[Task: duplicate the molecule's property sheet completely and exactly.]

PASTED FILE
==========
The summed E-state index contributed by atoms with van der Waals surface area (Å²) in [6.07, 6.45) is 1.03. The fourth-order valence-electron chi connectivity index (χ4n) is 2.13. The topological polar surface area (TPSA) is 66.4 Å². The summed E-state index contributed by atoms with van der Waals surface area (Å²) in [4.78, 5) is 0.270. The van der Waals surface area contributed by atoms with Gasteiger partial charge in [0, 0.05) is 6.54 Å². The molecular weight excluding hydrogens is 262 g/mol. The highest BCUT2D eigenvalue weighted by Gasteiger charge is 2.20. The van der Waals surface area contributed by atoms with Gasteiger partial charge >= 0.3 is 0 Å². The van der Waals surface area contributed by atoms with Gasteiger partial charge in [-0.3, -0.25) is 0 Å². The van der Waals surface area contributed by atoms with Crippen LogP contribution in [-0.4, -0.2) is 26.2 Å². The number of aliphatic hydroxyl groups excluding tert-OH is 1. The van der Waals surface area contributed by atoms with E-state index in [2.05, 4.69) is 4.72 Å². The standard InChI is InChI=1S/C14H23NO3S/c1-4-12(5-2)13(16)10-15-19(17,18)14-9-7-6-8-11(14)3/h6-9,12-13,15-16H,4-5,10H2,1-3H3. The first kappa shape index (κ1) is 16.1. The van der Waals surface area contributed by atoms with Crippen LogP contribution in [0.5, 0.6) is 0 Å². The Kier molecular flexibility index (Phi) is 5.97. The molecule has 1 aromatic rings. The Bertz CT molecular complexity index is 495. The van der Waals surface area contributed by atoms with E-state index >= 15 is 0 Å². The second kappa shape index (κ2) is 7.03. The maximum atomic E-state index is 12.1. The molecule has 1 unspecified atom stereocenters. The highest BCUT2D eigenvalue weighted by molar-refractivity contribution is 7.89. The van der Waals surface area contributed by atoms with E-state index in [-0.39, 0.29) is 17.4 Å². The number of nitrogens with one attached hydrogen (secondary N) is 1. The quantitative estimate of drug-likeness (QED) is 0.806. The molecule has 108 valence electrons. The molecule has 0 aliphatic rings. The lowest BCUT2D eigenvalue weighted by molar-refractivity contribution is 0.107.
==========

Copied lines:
The summed E-state index contributed by atoms with van der Waals surface area (Å²) in [6.07, 6.45) is 1.03. The fourth-order valence-electron chi connectivity index (χ4n) is 2.13. The topological polar surface area (TPSA) is 66.4 Å². The summed E-state index contributed by atoms with van der Waals surface area (Å²) in [4.78, 5) is 0.270. The van der Waals surface area contributed by atoms with Gasteiger partial charge in [0, 0.05) is 6.54 Å². The molecular weight excluding hydrogens is 262 g/mol. The highest BCUT2D eigenvalue weighted by Gasteiger charge is 2.20. The van der Waals surface area contributed by atoms with Gasteiger partial charge >= 0.3 is 0 Å². The van der Waals surface area contributed by atoms with Gasteiger partial charge in [-0.3, -0.25) is 0 Å². The van der Waals surface area contributed by atoms with Crippen LogP contribution in [-0.4, -0.2) is 26.2 Å². The number of aliphatic hydroxyl groups excluding tert-OH is 1. The van der Waals surface area contributed by atoms with E-state index in [2.05, 4.69) is 4.72 Å². The standard InChI is InChI=1S/C14H23NO3S/c1-4-12(5-2)13(16)10-15-19(17,18)14-9-7-6-8-11(14)3/h6-9,12-13,15-16H,4-5,10H2,1-3H3. The first kappa shape index (κ1) is 16.1. The van der Waals surface area contributed by atoms with Crippen LogP contribution in [0.5, 0.6) is 0 Å². The Kier molecular flexibility index (Phi) is 5.97. The molecule has 1 aromatic rings. The Bertz CT molecular complexity index is 495. The van der Waals surface area contributed by atoms with E-state index >= 15 is 0 Å². The second kappa shape index (κ2) is 7.03. The maximum atomic E-state index is 12.1. The molecule has 1 unspecified atom stereocenters. The highest BCUT2D eigenvalue weighted by molar-refractivity contribution is 7.89. The van der Waals surface area contributed by atoms with E-state index in [-0.39, 0.29) is 17.4 Å². The number of nitrogens with one attached hydrogen (secondary N) is 1. The quantitative estimate of drug-likeness (QED) is 0.806. The molecule has 108 valence electrons. The molecule has 0 aliphatic rings. The lowest BCUT2D eigenvalue weighted by molar-refractivity contribution is 0.107.